2018-12-08 10:16

    "When given the choice between being right or being kind, choose kind."

  • Aj the Ravenous Reader
    2018-12-12 12:12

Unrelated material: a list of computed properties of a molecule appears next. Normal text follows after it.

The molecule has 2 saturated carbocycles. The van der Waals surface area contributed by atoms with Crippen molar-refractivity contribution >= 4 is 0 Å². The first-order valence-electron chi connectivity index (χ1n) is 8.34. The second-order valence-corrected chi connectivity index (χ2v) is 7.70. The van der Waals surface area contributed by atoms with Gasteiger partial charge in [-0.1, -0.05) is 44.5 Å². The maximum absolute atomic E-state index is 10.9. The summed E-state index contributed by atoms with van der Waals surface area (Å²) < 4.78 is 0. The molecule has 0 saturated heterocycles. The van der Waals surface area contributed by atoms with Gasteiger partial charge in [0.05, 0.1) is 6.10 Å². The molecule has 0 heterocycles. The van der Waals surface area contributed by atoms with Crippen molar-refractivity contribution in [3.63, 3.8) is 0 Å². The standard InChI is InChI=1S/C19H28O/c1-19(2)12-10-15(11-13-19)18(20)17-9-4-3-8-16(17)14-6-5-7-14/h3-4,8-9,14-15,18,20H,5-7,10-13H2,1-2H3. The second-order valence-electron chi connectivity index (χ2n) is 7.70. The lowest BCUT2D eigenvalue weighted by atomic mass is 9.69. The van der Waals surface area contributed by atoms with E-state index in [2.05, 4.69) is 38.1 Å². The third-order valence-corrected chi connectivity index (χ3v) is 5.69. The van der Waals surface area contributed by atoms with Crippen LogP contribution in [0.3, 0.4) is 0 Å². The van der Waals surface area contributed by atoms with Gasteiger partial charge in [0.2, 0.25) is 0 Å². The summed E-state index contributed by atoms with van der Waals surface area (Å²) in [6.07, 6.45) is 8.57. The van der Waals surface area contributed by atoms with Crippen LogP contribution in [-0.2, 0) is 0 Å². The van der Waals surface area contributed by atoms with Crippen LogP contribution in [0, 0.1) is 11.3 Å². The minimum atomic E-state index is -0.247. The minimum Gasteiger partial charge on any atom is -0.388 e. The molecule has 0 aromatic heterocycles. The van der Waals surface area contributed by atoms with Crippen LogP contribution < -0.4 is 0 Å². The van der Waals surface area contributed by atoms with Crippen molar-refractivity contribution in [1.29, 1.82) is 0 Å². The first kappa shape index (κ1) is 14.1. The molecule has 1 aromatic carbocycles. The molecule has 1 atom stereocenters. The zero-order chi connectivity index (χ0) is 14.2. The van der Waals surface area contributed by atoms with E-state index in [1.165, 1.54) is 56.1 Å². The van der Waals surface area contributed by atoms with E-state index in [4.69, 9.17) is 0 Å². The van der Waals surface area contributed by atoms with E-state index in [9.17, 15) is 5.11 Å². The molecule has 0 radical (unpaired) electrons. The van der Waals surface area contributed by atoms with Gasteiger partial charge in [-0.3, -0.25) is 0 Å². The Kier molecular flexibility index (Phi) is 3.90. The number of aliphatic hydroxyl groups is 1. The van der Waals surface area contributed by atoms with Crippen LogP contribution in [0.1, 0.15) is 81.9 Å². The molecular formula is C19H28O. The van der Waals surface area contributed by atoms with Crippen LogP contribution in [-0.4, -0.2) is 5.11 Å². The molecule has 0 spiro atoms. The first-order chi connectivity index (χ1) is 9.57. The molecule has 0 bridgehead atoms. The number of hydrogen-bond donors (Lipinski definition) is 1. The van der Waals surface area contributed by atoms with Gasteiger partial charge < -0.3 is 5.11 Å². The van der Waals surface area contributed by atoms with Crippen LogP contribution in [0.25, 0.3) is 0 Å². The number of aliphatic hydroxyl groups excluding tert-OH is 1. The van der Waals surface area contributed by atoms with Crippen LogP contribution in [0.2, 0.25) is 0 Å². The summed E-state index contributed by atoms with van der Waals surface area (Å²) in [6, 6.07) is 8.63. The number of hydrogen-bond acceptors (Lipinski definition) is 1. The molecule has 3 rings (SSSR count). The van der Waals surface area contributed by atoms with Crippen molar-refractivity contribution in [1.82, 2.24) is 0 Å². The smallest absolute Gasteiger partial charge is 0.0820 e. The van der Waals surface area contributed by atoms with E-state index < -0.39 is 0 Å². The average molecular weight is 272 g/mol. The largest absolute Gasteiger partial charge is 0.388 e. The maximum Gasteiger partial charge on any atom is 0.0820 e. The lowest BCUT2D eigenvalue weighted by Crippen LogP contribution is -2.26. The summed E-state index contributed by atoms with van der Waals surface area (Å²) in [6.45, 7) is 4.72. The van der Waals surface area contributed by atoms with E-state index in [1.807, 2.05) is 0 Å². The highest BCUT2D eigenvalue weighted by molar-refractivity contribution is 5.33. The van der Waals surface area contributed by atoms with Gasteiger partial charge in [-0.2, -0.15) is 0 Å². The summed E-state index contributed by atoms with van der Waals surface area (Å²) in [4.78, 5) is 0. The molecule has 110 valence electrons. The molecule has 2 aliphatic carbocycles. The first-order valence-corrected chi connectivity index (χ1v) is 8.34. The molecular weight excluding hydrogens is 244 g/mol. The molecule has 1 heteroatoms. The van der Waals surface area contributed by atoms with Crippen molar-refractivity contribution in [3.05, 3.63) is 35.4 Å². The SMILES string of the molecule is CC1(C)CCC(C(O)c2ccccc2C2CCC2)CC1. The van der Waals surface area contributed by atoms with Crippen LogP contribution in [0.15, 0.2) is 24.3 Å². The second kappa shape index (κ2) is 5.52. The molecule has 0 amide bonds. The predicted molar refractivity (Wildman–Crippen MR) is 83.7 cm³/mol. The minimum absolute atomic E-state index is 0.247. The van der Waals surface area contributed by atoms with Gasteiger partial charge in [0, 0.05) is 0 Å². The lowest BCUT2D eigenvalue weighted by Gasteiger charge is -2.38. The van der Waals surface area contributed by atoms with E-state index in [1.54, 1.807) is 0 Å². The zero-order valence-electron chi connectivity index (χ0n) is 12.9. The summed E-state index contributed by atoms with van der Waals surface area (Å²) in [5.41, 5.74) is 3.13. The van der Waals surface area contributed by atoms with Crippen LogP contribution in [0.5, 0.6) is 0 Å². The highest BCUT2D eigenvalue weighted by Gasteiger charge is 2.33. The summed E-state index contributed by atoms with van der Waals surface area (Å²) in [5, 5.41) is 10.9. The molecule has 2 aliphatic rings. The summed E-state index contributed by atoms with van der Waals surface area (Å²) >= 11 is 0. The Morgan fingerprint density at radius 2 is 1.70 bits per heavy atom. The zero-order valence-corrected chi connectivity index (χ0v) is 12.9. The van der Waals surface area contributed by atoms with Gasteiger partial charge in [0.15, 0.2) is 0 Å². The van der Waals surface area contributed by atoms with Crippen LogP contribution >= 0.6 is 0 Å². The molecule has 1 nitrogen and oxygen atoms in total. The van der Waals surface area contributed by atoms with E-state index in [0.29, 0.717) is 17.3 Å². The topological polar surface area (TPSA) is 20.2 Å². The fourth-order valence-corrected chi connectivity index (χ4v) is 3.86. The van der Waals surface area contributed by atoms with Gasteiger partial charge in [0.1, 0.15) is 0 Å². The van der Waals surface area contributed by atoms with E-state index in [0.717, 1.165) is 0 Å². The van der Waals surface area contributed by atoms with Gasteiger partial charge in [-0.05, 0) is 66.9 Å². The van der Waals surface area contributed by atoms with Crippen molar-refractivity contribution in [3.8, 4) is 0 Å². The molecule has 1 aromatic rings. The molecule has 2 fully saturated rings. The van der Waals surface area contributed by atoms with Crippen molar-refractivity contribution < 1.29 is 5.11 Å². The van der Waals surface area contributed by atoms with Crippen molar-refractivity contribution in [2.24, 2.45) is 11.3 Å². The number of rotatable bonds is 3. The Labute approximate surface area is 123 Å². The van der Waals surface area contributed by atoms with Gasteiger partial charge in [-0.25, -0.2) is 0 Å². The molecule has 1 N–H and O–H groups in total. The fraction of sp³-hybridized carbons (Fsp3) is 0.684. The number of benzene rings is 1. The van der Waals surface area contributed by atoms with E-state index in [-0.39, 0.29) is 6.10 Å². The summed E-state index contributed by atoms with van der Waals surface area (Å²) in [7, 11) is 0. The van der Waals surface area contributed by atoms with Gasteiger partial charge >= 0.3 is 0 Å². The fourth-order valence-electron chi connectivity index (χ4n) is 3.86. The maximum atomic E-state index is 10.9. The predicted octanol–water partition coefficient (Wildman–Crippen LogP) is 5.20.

“Everyone in the world should get a standing ovation at least once in their lives because we all overcometh the world.”-Auggie Pullman August Pullman or “Auggie” is a young boy most unlike any normal kid. There is no easy way to say it. He was born with facial abnormality. Auggie said it himself in the beginning of the story. It’s hard to describe what he looks like because it’s probably worse than whatever we might be thinking.Auggie has won my heart right there at the first page of the book.The things this young boy had to endure-the name calling, people’s constant fear, rejection and alienation and not to mention, his physiological difficulties like trouble in hearing, eating and even talking and the dozens of surgeries he has undergone. He is no doubt the bravest young character I have met to be so sport about his condition that he would even make up jokes about what he looks like.Funny, cool, adorable kid. A certified wonder kid. You are going to adore him. The plot of the story mainly revolves around Auggie’s fifth grade experience as this is his first time to go to school being homeschooled the rest of his previous years. Sounds simple? For a boy like Auggie, nothing in life will ever be simple. This story is one that will completely captivate your heart and challenge your perceptions.By far, one of the most meaningful stories I have read my entire life.Most genuinely written in different narrative voices, the reader will get pulled to each of the characters as if the voice is directly talking to the reader. This is one book that will make you craugh (cry and laugh at the same time) the entire time you are reading and one that will make you pause to grab a pen and a notebook to write all the amazing thoughts spread in every page of the book.The story reads like a diary and somehow, it kind of reads like the Diary Of A Wimpy Kid especially with the old moldy cheese reference. This reference made me craugh big time. I thought this would be a really heavy read and that’s partly the reason I’ve been putting this on hold but I guarantee you, after reading this book, your soul will be lifted and your view of humanity will lighten up a bit.“There are always going to be jerks in the world…but there are more good people on earth than bad people and the good people watch out for each other and take care of each other.I recommend everyone to read this because I’d like for you to meet Auggie and his wonderful parents, including his awesome sister Olivia, her cool boyfriend, Justin, her friend Miranda, Summer (a girl who loves unicorns and you gotta love any girl who loves unicorns), Jack Will (I have so much love for this boy), Daisy the best dog in the world (sniffs), Mr. Tushman (the best school director in the whole wide world), Mr. Browne and his monthly precepts, and even Amos, Miles and Henry. These people are amazing and so is this story.Thanks to Shelby, Melissa and Paige who goaded me more to read the book. Take a look at their reviews by clicking on their names.^^